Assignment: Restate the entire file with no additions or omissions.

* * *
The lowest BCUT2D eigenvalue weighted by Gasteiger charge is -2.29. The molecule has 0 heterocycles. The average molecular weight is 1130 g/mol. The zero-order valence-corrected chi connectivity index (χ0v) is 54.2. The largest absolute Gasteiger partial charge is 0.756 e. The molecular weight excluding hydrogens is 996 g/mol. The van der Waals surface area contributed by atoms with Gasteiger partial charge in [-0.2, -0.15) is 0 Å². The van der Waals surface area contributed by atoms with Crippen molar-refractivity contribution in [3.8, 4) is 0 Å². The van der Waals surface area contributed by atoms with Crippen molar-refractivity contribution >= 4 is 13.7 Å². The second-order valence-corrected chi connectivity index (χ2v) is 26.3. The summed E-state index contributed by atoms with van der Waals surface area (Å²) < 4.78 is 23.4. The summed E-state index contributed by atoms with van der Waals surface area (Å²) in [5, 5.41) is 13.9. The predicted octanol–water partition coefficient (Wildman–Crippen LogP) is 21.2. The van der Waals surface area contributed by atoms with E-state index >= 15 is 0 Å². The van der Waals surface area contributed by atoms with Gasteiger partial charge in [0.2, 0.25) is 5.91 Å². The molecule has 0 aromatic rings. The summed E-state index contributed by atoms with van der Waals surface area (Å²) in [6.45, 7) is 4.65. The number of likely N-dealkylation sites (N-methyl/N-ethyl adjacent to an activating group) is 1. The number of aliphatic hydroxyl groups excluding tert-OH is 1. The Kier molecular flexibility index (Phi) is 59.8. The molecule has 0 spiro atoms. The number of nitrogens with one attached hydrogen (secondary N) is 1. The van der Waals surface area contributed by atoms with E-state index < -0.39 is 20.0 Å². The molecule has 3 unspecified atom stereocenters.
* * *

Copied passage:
The lowest BCUT2D eigenvalue weighted by Gasteiger charge is -2.29. The molecule has 0 heterocycles. The average molecular weight is 1130 g/mol. The zero-order valence-corrected chi connectivity index (χ0v) is 54.2. The largest absolute Gasteiger partial charge is 0.756 e. The molecular weight excluding hydrogens is 996 g/mol. The van der Waals surface area contributed by atoms with Gasteiger partial charge in [-0.2, -0.15) is 0 Å². The van der Waals surface area contributed by atoms with Crippen molar-refractivity contribution in [3.8, 4) is 0 Å². The van der Waals surface area contributed by atoms with Crippen molar-refractivity contribution >= 4 is 13.7 Å². The second-order valence-corrected chi connectivity index (χ2v) is 26.3. The summed E-state index contributed by atoms with van der Waals surface area (Å²) < 4.78 is 23.4. The summed E-state index contributed by atoms with van der Waals surface area (Å²) in [5, 5.41) is 13.9. The predicted octanol–water partition coefficient (Wildman–Crippen LogP) is 21.2. The van der Waals surface area contributed by atoms with E-state index >= 15 is 0 Å². The van der Waals surface area contributed by atoms with Gasteiger partial charge in [0.2, 0.25) is 5.91 Å². The molecule has 0 aromatic rings. The summed E-state index contributed by atoms with van der Waals surface area (Å²) in [6.45, 7) is 4.65. The number of likely N-dealkylation sites (N-methyl/N-ethyl adjacent to an activating group) is 1. The number of aliphatic hydroxyl groups excluding tert-OH is 1. The Kier molecular flexibility index (Phi) is 59.8. The molecule has 0 spiro atoms. The number of nitrogens with one attached hydrogen (secondary N) is 1. The van der Waals surface area contributed by atoms with E-state index < -0.39 is 20.0 Å². The molecule has 3 unspecified atom stereocenters.